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In Iowa, Hillary Clinton Takes A Question About Her Questions

And makes little news on policy or politics. “WHAT MAKES YOU SO SPECIAL?”

Last updated on May 19, 2015, at 3:06 p.m. ET

Posted on May 19, 2015, at 3:06 p.m. ET

Jim Young / Reuters

CEDAR FALLS, Iowa — At a bicycle shop here in northeast Iowa, Hillary Clinton was taking questions from the audience — a handful of local officials who'd come to watch her roundtable discussion with small business owners — when a voice rang out from the other side of the room.

"Secretary Clinton, will you take questions from the media as well?" said one of the few dozen reporters crowding the rope line at Bike Tech on Tuesday morning.

Clinton is now one month into the presidential race. Since her campaign announcement, a number of negative stories have followed Clinton to Iowa and New Hampshire and Nevada: There's the use of her personal email at the State Department, the foreign contributions to the Clinton Foundation, and the new book, Clinton Cash, which investigates whether those donations, and domestic ones, were used as tools of influence.

From these varied matters, one common question has emerged for the media covering her campaign: How many questions, about these questions, has Clinton answered since her launch — and when will she take more? (Last week, one news outlet published a story saying she had taken nine. Another counted 13.)

On Tuesday in Cedar Falls, the press got seven more.

The reporter who yelled his question to Clinton, appearing to startle some in the audience, also remarked on the candidate's recent silence.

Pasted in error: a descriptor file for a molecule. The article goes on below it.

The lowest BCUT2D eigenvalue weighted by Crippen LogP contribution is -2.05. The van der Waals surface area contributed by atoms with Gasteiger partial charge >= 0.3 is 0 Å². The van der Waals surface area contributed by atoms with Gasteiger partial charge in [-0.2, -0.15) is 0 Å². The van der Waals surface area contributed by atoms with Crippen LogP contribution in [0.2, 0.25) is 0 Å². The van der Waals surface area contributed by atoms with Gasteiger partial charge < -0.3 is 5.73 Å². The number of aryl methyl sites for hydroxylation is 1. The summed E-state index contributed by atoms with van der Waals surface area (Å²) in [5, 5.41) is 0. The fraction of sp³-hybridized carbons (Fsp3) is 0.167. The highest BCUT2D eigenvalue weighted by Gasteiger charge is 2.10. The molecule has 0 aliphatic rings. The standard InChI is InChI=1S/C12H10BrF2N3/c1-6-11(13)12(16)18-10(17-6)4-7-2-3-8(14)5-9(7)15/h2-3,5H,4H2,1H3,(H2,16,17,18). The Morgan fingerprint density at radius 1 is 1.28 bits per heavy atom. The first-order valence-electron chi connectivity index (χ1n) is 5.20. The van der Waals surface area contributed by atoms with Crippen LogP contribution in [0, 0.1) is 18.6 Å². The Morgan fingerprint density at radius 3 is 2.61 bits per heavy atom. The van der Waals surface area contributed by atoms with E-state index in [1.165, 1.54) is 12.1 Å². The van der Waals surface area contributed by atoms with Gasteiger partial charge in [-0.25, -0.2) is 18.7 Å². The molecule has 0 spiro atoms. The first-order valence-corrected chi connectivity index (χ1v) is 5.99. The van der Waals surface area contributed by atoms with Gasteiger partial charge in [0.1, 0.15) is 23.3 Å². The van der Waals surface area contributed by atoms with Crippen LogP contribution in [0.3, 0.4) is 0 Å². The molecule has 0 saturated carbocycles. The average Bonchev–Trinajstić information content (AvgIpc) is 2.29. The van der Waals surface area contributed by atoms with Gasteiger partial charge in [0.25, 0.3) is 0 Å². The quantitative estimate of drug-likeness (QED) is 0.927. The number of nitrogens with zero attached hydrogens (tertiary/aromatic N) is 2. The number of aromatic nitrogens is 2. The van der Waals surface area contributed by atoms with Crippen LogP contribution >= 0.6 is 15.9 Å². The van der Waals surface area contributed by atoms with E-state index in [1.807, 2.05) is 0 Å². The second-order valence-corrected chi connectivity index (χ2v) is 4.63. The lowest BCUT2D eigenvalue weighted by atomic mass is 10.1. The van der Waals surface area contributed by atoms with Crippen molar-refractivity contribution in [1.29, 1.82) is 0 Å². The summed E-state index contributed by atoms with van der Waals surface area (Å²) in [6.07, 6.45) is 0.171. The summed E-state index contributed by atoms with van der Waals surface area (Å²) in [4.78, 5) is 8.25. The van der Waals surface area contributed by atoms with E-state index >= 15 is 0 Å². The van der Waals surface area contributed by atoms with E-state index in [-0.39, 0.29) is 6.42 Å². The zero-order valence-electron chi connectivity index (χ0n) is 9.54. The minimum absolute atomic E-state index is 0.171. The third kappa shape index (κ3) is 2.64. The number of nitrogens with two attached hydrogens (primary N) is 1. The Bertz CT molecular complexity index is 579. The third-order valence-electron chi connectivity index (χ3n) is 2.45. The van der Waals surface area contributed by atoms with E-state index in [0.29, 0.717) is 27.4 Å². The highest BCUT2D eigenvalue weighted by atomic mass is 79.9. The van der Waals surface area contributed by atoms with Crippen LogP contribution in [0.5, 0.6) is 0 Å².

"We haven't heard from you in a month," he told her, setting off a somewhat strained exchange, which the crowd of press and attendees observed in silence.

"Maybe when I finish talking to the people," Clinton said.

"Thank you."

"How's that?" she asked.

"Thank you," he replied. "Will you come over?"

Clinton paused. "I might."

"Thank you."

"I'll ponder it," she said, prompting some laughter.

"I appreciate that."


"I'll put it on my list."

After another question from the audience, Clinton took pictures with the participants at the roundtable event — where she vowed to serve as the "small business president," eliminate "red tape," and ease regulations on community banks.

Then she came over to the reporters.

The shouting happened all at once.

One voice, booming above the rest, could be heard asking multiple times, "WHAT MAKES YOU SO SPECIAL?"

When the din quieted, Clinton took her seven questions.

First, the foreign donations:

I am so proud of the foundation. I'm proud of the work that it has done and keeps doing. It attracted donations from people, organizations, from around the world, and I think that goes to show that people are very supportive of the life-saving and life-changing work it's done here, at home, and elsewhere.

Her vote as senator for the war in Iraq: